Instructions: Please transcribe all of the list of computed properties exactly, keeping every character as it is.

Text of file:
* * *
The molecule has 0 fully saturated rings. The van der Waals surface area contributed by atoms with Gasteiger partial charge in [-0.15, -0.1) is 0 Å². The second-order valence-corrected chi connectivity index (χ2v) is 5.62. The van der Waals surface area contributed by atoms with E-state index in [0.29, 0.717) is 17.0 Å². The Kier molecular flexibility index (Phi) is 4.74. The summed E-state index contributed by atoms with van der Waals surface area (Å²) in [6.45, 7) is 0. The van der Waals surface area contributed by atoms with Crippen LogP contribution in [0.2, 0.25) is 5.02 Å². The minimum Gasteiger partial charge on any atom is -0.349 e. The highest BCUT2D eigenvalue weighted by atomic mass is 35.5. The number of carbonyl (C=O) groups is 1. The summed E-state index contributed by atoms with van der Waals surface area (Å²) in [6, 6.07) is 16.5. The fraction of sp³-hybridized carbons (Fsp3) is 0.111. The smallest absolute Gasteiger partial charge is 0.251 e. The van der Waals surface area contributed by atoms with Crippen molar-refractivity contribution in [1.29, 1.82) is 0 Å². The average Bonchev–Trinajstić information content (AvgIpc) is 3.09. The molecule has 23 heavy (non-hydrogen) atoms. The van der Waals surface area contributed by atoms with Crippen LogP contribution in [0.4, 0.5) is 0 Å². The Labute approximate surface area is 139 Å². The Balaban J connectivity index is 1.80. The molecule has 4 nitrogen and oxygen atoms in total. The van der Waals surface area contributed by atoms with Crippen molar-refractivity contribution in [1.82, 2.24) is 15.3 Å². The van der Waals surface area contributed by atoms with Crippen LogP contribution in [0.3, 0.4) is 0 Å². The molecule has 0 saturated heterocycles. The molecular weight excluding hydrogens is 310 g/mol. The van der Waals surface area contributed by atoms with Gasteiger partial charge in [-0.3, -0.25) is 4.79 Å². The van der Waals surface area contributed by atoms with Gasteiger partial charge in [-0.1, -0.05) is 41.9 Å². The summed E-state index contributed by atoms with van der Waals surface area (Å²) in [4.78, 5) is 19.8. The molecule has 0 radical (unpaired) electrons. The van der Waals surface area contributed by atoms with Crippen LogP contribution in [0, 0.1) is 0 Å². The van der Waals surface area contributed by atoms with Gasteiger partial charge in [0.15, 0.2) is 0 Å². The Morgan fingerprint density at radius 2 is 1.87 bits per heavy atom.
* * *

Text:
The molecule has 0 fully saturated rings. The van der Waals surface area contributed by atoms with Gasteiger partial charge in [-0.15, -0.1) is 0 Å². The second-order valence-corrected chi connectivity index (χ2v) is 5.62. The van der Waals surface area contributed by atoms with E-state index in [0.29, 0.717) is 17.0 Å². The Kier molecular flexibility index (Phi) is 4.74. The summed E-state index contributed by atoms with van der Waals surface area (Å²) in [6.45, 7) is 0. The van der Waals surface area contributed by atoms with Crippen LogP contribution in [0.2, 0.25) is 5.02 Å². The minimum Gasteiger partial charge on any atom is -0.349 e. The highest BCUT2D eigenvalue weighted by atomic mass is 35.5. The number of carbonyl (C=O) groups is 1. The summed E-state index contributed by atoms with van der Waals surface area (Å²) in [6, 6.07) is 16.5. The fraction of sp³-hybridized carbons (Fsp3) is 0.111. The smallest absolute Gasteiger partial charge is 0.251 e. The van der Waals surface area contributed by atoms with Crippen molar-refractivity contribution in [1.29, 1.82) is 0 Å². The average Bonchev–Trinajstić information content (AvgIpc) is 3.09. The molecule has 23 heavy (non-hydrogen) atoms. The van der Waals surface area contributed by atoms with Crippen LogP contribution in [0.4, 0.5) is 0 Å². The Labute approximate surface area is 139 Å². The Balaban J connectivity index is 1.80. The molecule has 4 nitrogen and oxygen atoms in total. The van der Waals surface area contributed by atoms with Crippen molar-refractivity contribution in [1.82, 2.24) is 15.3 Å². The van der Waals surface area contributed by atoms with Crippen LogP contribution in [0.3, 0.4) is 0 Å². The molecule has 0 saturated heterocycles. The molecular weight excluding hydrogens is 310 g/mol. The van der Waals surface area contributed by atoms with Gasteiger partial charge in [-0.3, -0.25) is 4.79 Å². The van der Waals surface area contributed by atoms with Gasteiger partial charge in [-0.1, -0.05) is 41.9 Å². The summed E-state index contributed by atoms with van der Waals surface area (Å²) in [4.78, 5) is 19.8. The molecule has 0 radical (unpaired) electrons. The van der Waals surface area contributed by atoms with Crippen LogP contribution in [0, 0.1) is 0 Å². The van der Waals surface area contributed by atoms with Gasteiger partial charge in [0.15, 0.2) is 0 Å². The Morgan fingerprint density at radius 2 is 1.87 bits per heavy atom.